Lindsay Graham wants a real fight, for the presidency and over there…

April 28, 2015

Lindsay Graham wants to be president. He also is itching to go to war in Syria and Iraq and keep up the good fight in Afghanistan. He claims the only way to keep the terrorists from coming to the USA is to fight them over there.

I think we’ve heard that one before.

Graham, a Republican U.S. Senator from South Carolina, says he is more than 90 percent certain he will officially declare his candidacy for the presidency.

I heard Graham say all of this on a video. I don’t know what the event was but it seemed something staged for him to make his pronouncements and he was almost literally bubbling all over in his enthusiasm for getting it all out. He seemed to take a quick deep breath and let the seemingly pre-scripted words, talking points if you will, flow at the cue of an announcer throwing him softballs.

Now admittedly this kind of talk does give me some excitement. I mean, really, I like to hear someone speak up for the USA and put it on the line. Wishy-washy never did do much for me. But then again, one has to regain one’s composure and think things out. I mean if you wish for war you will surely get it. I know we are in effect at war already, and what he may be saying is what I preach all the time: once you make a decision to fight, do it, and do it to win. It seems victory is something either forgotten or unattainable these days.

In all seriousness, while I admire his spirit, and he does seem to have a kind of smooth but firm Southern voice that is pleasing to the ear, I think he might be one to steer clear of. He might be just a smoother more articulate version of George W. Bush.

Bush, the guardsman who never went to war and is said to have missed his meetings, was quite the warrior upon gaining the presidency.

Graham is a colonel in the Air National Guard. He has served in the active military, the Air Force, during Desert Storm, but not overseas. He served stateside as a …. lawyer.

I imagine he’ll be a fine addition to the race for 2016. Fun to listen to that smooth rendition of Southern twang.

Maybe he could be our secret weapon against the terrorists. Yeah, we’ll sic a lawyer on them. Tie ’em up in court.

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An act for the cameras in Baltimore rioting says it all…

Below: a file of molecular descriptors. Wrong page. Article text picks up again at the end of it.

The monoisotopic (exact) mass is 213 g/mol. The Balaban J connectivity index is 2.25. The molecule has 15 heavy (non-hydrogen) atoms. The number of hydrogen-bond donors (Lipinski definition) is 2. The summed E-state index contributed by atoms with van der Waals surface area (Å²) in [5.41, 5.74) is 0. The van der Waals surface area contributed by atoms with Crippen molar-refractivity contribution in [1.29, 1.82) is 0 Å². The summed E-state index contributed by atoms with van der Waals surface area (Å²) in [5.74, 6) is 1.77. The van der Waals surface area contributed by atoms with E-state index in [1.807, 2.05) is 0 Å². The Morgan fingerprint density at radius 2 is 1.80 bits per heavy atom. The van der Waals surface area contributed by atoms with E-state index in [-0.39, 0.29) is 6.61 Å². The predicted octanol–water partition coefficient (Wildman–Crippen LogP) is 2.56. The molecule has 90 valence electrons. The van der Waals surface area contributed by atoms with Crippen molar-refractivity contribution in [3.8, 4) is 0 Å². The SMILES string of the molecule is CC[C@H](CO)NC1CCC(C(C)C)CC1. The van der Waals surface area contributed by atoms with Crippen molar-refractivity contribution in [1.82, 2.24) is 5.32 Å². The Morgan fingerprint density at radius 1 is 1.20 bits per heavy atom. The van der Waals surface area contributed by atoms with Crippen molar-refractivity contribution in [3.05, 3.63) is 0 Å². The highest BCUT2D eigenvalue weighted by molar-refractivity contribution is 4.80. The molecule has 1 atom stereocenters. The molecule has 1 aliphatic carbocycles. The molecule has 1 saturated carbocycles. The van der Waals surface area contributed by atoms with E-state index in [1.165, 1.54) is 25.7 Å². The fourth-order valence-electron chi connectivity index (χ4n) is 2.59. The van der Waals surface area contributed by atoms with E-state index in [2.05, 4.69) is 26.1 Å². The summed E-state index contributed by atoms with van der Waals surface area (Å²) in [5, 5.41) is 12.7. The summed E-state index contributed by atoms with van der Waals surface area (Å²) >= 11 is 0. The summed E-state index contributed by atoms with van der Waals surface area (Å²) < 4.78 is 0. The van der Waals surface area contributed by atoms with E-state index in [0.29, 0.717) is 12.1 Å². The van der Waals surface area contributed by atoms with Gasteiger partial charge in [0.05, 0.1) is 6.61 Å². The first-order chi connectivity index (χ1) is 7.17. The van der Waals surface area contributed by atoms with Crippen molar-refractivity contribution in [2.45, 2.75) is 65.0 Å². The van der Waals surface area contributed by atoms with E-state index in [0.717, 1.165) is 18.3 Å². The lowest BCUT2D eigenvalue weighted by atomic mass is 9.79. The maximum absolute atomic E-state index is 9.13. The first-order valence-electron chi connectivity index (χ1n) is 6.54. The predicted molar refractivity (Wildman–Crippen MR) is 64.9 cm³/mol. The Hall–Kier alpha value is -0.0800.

April 28, 2015

UPDATE: (4-28-15):

An impromptu act for the camera in Baltimore shown in a video on the New York Times site kind of encapsulates it all about the rioting, looting, and arson overnight. A young black man stands atop a burned out car (a police car? not sure) and takes a swig of beer from a can and then dumps the rest out and says: “This beer is for Freddie Gray”… (actually it sounded to me in the video like he was saying “Buddy Gray”). What had begun as peaceful demonstrations turned into a full-scale orgy of violence. The National Guard was called in and reports were this morning that things were relatively quiet. But part of my point in this total post is that even though there is obviously a terrible problem between black people and the police in this nation, and although it calls for action now, not later, scenes like these may well tend to harden the attitude of non-black people in the nation. Part or all of the 1960s and 1970s law and order movement was the result of the urban riots of the era. Three Strikes laws in which someone who might have had one serious run-in with the law and then maybe a couple of minor ones or relatively minor, like the famous one where the last strike against a guy was that he stole a pizza, sent an awful lot of people to prison.

Oh, I suppose the violence is a strong statement and will inject some fear among the law-abiding and defenseless, but it also enrages some or at the very least causes some to simply shake their heads and try disassociate themselves with all that and move on.

There indeed needs to be justice in Baltimore and elsewhere. The perpetrators of violence need to be dealt with and at the same time those who use the cover of the police uniform to deny civil rights need to be dealt with. As I say later here we don’t know all the facts about the Freddie Gray incident, but the appearance is that he was mishandled by the police and as a result he died. Black lives matter. All lives matter, even of those of people who for some reason have a run-in with the law or who are under suspicion of doing something wrong.

And it occurs to me here that the little act for the camera I alluded to is an example of how what we used to call broadcast journalism but I guess will just now call video journalism might influence events — where the act of coverage becomes a shaper of real action. It was apparent from the whole video that the guy saw the camera and decided to do a little show. For he began to speak and someone said get on top of the car (I don’t think it was the photographer but from the crowd). Might some of the violence be urged on for the show quality? I don’t mean journalists intentionally do this, but the crowds see the cameras and use them to make a statement. I in no way would want to limit journalism. We need to know what is going on. Just an observation.

 

My original post follows:

Once again the lawless take advantage of a human tragedy and use it as an excuse to inflict violence, and I guess maybe let off steam about frustrations, and to rob and destroy private and public property. This time in Baltimore, Md.